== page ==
I think the overheating problem is not significant, but the management of ventilation and cooling of this building is not 'fit and forget', but is pretty basic and simple in operation. Designing to AECB Silver and Gold standards (which is our office's aim now) may lead us to less 'hands on' solutions….

      Julia, could you give me a little summary of how the automated night purge system works in your Banbury school..fans pulling air through floor ducts in concrete (ground/first) floors, computer controlled / simple timer?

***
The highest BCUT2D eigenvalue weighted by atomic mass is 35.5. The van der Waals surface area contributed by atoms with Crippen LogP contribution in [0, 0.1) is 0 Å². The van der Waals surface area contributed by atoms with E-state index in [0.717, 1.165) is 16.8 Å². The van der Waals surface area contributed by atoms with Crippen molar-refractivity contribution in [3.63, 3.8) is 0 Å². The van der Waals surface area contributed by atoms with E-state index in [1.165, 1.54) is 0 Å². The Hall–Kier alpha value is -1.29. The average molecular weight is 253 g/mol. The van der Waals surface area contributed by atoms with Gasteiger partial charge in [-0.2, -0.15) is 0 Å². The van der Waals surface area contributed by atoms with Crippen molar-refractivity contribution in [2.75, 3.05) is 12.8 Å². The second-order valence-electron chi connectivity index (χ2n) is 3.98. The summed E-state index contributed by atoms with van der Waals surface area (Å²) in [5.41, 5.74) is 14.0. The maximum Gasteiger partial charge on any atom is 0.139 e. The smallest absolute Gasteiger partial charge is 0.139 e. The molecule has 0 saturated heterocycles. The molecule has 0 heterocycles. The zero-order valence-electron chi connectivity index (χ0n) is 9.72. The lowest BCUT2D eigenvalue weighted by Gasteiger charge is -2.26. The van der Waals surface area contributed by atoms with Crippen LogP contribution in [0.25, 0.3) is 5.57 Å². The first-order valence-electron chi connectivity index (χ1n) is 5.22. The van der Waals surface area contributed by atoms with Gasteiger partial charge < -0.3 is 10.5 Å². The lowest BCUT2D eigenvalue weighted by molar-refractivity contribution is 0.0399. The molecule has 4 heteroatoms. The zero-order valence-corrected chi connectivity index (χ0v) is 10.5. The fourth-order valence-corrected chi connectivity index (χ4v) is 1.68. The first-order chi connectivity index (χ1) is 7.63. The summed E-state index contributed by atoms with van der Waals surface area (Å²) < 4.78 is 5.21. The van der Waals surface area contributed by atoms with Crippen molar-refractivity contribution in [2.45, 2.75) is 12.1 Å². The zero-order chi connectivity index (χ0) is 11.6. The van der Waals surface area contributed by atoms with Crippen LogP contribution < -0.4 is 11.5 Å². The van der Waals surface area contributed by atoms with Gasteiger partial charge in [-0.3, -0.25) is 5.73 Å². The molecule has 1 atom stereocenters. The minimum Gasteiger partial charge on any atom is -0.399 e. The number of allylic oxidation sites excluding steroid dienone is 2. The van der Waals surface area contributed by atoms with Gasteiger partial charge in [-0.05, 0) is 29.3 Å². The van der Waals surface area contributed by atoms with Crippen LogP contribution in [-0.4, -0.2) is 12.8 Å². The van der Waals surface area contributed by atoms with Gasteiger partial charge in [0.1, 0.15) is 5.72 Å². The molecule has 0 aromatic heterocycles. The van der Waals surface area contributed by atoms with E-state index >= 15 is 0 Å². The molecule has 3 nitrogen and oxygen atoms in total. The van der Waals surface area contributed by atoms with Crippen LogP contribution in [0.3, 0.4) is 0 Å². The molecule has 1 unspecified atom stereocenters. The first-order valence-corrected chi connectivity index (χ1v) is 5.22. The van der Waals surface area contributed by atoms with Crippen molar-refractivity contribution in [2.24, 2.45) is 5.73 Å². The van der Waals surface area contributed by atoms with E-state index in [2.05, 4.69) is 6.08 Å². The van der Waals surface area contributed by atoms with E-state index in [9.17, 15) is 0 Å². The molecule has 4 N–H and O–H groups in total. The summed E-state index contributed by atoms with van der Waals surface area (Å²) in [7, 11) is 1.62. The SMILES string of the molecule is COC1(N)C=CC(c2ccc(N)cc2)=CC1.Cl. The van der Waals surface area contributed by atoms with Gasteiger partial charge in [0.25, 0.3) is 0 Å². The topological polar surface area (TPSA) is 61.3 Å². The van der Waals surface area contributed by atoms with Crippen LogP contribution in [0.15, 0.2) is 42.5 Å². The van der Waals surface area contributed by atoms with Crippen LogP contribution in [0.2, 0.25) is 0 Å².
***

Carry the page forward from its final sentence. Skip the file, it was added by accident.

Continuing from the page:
As to getting funding to learn from what works and what does not, post occupancy…what can I say…. :'(

    • #32617

      Julia

      Could I repeat Andy's question about your night purge system and ask: is it linked to the building mechanical vent. system … or does the building have no other mech. vent. system? (some don't).

      David.